Reveille is not the signal to get out of bed (You got to get up, you got to get up, you got to get up in the morning). It is the music for the morning flag raising. Woe the poor junior officer who with troops in formation did not stop everything and render honors. I got caught loading a platoon on to trucks and was mildly criticized for not getting them into formation for the purpose.

Also unpleasant was being caught by Retreat in the PX parking lot with an armload of laundry and a screaming two-year old. Just try to maintain some sort of a dignified appearance as an example for the men in that situation. It doesn’t help when your wife decides that this is the funniest thing she has ever seen in her life and breaks out in almost repressed giggling.

It is my recollection that Reveille was at about 7:00 AM and that Retreat was at about 4:30 in the afternoon. Retreat was two bugle calls, To the Colors, followed by Retreat proper.

As Tranquilis and robby mentioned, conducting colors on a naval base is pretty much the same as in any of the other services.

Onboard a submarine in port, the colors detail is typically just two men. They were usually assigned on the watchbill, but more often than not ended up being two duty personnel who were diligent enough to bring their dress uniforms on their duty day. (Unfortunately, many weren’t, and if you were junior enough to be on the colors detail and DIDN’T bring them, you were in for a rough duty day.)

If you were smart enough to keep an eye on the time and get dressed well before morning and evening colors, you could easily make it topside in time. If not, the announcement of “first call to colors” over the 1MC meant you had 5 minutes to dress out quickly and post yourself by the flagstaff or jackstaff. The Duty Officer and Duty Chief Petty Officer were usually on the brow awaiting colors by this time, so bell-tapping and barely making it on time was yet another way to ensure a painful duty day.

The assignments for forward and aft colors were usually specified on the watchbill, but the members of the colors detail would usually assess the condition of their uniforms upon seeing each other topside, and the more squared-away and presentable sailor would head aft to raise or lower the ensign. The other sailor would head forward to the jack where no one will really pay attention to him.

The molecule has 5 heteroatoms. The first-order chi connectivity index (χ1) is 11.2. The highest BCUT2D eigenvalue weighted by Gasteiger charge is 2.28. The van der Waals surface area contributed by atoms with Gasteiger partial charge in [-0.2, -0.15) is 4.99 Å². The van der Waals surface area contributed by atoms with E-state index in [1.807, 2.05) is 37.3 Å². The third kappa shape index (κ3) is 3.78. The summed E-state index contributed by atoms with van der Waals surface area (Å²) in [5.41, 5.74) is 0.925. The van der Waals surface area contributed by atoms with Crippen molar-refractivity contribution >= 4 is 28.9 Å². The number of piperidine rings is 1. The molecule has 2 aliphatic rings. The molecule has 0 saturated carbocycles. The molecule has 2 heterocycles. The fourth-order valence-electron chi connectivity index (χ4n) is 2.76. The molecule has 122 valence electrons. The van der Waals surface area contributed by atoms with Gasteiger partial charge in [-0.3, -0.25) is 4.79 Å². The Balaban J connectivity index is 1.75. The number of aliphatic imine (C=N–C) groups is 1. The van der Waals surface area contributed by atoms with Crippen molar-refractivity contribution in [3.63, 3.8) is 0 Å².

This is only fair, because in inclement weather the trek to the jackstaff is far more treacherous than to the flagstaff. I have seen many a shipmate come dangerously close to going in the drink trying to squeeze past the sail on an icy deck. Our dress shoes were simply not designed to walk on a wet/icy submarine hull. In REALLY bad weather, we were permitted to execute colors in a working uniform, but this was extraordinarily rare.

In the winter, the five minutes between first call and colors proper are five of the longest minutes any sailor will ever endure. It’s cold. Your white hat provides absolutely no protection for your ears from the elements, and many were the days that I returned below after colors with icicles hanging from my ears.

When it’s time to raise or lower the flags, the topside watch (standing on the brow with the Duty Officer and DCPO) blows his whistle once and the flags are raised/lowered accordingly. Sometimes not a really easy task to do alone, especially in the aforementioned inclement weather or when handling the larger holiday ensign. After the flags are raised/lowered he blows three times (the “Carry On”) signal, and colors is completed.

Ah, I miss those days sometimes.

Swedish Armed Forces:

Flag is raised at 0800 (March through October) or 0900 (other dates)
Flag is lowered at sundown but no later than 2100

At places north of the polar circle the sun might not rise at all, if so they lower it at a fictional sunset at 1150. Yes, that’s before noon.

Everyone salutes the raising/lowering flag, but a “salute” in this context is not necesserily a hand salute. A person not in uniform (e.g. a civilian) or uniformed with uncovered head (e.g. indoors) salutes by standing at attention in the flags direction.